The bloodlust of the Chilean army is part of its birthright, coming from that terrible school of hand-to-hand combat against the Araucanian Indians, a struggle that lasted 300 years. One of its forerunners boasted in 1620 of having killed more than 2,000 people with his own hands in a single action. Joaquín Edwards Bello relates in his chronicles that during an epidemic of exanthematic typhus the army dragged sick people out of their houses and killed them in a poison bath in order to put an end to the plague. During a seven-month civil war in 1891, 10,000 died in a series of gory encounters. The Peruvians assert that during the occupation of Lima in the war of the Pacific, Chilean soldiers sacked the library of Don Ricardo Palma, taking the books not for reading but for wiping their backsides.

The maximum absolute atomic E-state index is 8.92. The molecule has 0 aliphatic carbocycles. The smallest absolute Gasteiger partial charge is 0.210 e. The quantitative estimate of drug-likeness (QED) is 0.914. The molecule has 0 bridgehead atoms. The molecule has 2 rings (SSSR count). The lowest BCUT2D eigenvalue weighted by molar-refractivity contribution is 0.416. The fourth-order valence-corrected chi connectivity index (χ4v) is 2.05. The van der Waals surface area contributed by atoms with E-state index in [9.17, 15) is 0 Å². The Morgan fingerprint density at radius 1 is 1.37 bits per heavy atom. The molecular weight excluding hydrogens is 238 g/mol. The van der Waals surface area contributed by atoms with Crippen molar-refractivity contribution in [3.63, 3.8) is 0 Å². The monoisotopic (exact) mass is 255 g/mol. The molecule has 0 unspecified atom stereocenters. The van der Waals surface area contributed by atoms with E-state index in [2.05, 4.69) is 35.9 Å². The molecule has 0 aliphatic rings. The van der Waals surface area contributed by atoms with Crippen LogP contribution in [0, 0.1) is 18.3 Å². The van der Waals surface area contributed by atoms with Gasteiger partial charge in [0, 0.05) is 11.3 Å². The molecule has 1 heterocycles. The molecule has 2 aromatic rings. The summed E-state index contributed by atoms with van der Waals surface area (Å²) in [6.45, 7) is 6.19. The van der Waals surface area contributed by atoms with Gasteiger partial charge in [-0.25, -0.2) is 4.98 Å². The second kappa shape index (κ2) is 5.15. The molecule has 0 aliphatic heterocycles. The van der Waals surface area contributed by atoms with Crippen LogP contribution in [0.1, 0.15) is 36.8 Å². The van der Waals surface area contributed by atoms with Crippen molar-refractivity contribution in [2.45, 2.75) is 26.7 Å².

History of brutality

Popular movements have been suppressed with the same brutality. After the Valparaíso earthquake of 1906, naval forces wiped out the longshoremen’s organisation of 8,000 workers. In Iquique, at the beginning of the century, demonstrating strikers tried to take refuge from the troops and were machine-gunned: within ten minutes, there were 2,000 dead. On 2 April 1957, the army broke up a civil disturbance in the commercial area of Santiago and the number of victims was never established because the government sneaked the bodies away. During a strike at the El Salvador mine during the government of Eduardo Frei, a military patrol opened fire on a demonstration to break it up and killed six people, among them some children and a pregnant woman. The post commander was an obscure 52-year-old general, the father of five children, a geography teacher and the author of several books on military subjects: Augusto Pinochet.